RELIGION

US warns crackdown in Myanmar could radicalize Rohingya

  • FILE - In this Nov. 25, 2016, file photo, a Muslim woman wears a mask of Myanmar's Foreign Minister Aung San Suu Kyi during a rally against the persecution of Rohingya Muslims, outside the Embassy of Myanmar in Jakarta, Indonesia. It’s a scene straight out of Myanmar’s dark past: a military offensive waged beyond world view that forces ethnic minority villagers from the smoldering ruins of their homes. The U.S. government, a key sponsor of Myanmar’s democratic transition, says a security crackdown that has displaced tens of thousands Rohingya Muslims and left an unknown number dead risks radicalizing a downtrodden people and stoking religious tensions in Southeast Asia. (AP Photo/Dita Alangkara, File)

    FILE - In this Nov. 25, 2016, file photo, a Muslim woman wears a mask of Myanmar's Foreign Minister Aung San Suu Kyi during a rally against the persecution of Rohingya Muslims, outside the Embassy of Myanmar in Jakarta, Indonesia. It’s a scene straight out of Myanmar’s dark past: a military offensive waged beyond world view that forces ethnic minority villagers from the smoldering ruins of their homes. The U.S. government, a key sponsor of Myanmar’s democratic transition, says a security crackdown that has displaced tens of thousands Rohingya Muslims and left an unknown number dead risks radicalizing a downtrodden people and stoking religious tensions in Southeast Asia. (AP Photo/Dita Alangkara, File)  (The Associated Press)

  • FILE - In this Nov. 25, 2016, file photo, a Muslim woman wears a mask of Myanmar's Foreign Minister Aung San Suu Kyi during a rally against the persecution of Rohingya Muslims, outside the Embassy of Myanmar in Jakarta, Indonesia. It’s a scene straight out of Myanmar’s dark past: a military offensive waged beyond world view that forces ethnic minority villagers from the smoldering ruins of their homes. The U.S. government, a key sponsor of Myanmar’s democratic transition, says a security crackdown that has displaced tens of thousands Rohingya Muslims and left an unknown number dead risks radicalizing a downtrodden people and stoking religious tensions in Southeast Asia. (AP Photo/Dita Alangkara, File)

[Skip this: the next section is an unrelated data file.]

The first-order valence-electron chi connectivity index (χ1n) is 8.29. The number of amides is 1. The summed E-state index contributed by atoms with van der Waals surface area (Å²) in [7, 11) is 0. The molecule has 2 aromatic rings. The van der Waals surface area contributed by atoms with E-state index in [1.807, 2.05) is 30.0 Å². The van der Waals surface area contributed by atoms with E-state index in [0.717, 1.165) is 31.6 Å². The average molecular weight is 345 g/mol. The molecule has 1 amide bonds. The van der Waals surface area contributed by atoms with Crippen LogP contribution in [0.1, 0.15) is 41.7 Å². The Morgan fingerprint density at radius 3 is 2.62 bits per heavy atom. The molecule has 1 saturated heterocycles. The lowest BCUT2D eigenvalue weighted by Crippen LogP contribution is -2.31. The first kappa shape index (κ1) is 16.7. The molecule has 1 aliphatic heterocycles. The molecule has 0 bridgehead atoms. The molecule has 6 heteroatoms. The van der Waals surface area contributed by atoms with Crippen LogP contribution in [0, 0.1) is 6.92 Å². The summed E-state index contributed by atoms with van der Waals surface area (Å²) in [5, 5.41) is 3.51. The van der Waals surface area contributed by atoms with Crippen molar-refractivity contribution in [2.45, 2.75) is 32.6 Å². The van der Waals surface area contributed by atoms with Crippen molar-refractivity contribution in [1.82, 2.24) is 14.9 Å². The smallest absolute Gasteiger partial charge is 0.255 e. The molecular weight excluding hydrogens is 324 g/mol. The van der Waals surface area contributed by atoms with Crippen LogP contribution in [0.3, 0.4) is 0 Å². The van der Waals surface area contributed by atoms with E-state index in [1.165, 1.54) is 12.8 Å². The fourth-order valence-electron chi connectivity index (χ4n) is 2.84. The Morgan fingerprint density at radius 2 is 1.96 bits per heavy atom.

FILE - In this Nov. 25, 2016, file photo, a Muslim woman wears a mask of Myanmar's Foreign Minister Aung San Suu Kyi during a rally against the persecution of Rohingya Muslims, outside the Embassy of Myanmar in Jakarta, Indonesia. It’s a scene straight out of Myanmar’s dark past: a military offensive waged beyond world view that forces ethnic minority villagers from the smoldering ruins of their homes. The U.S. government, a key sponsor of Myanmar’s democratic transition, says a security crackdown that has displaced tens of thousands Rohingya Muslims and left an unknown number dead risks radicalizing a downtrodden people and stoking religious tensions in Southeast Asia. (AP Photo/Dita Alangkara, File)  (The Associated Press)

The U.S. government, a key sponsor of Myanmar's democratic transition, says a security crackdown that has displaced tens of thousands Rohingya Muslims and left an unknown number dead risks radicalizing a downtrodden people and stoking religious tensions in Southeast Asia.

The military moved in after armed attacks by unknown assailants on police posts along the border with Bangladesh in October. The attacks were a possible sign that a small number of Rohingya were starting to fight back against persecution by majority Buddhists who view them as illegal immigrants although many have lived in Myanmar for generations.

The top U.S. diplomat for East Asia, Daniel Russel, is critical of the military's heavy-handed approach and says the escalation of violence risks inciting jihadist extremism in the country also known as Burma.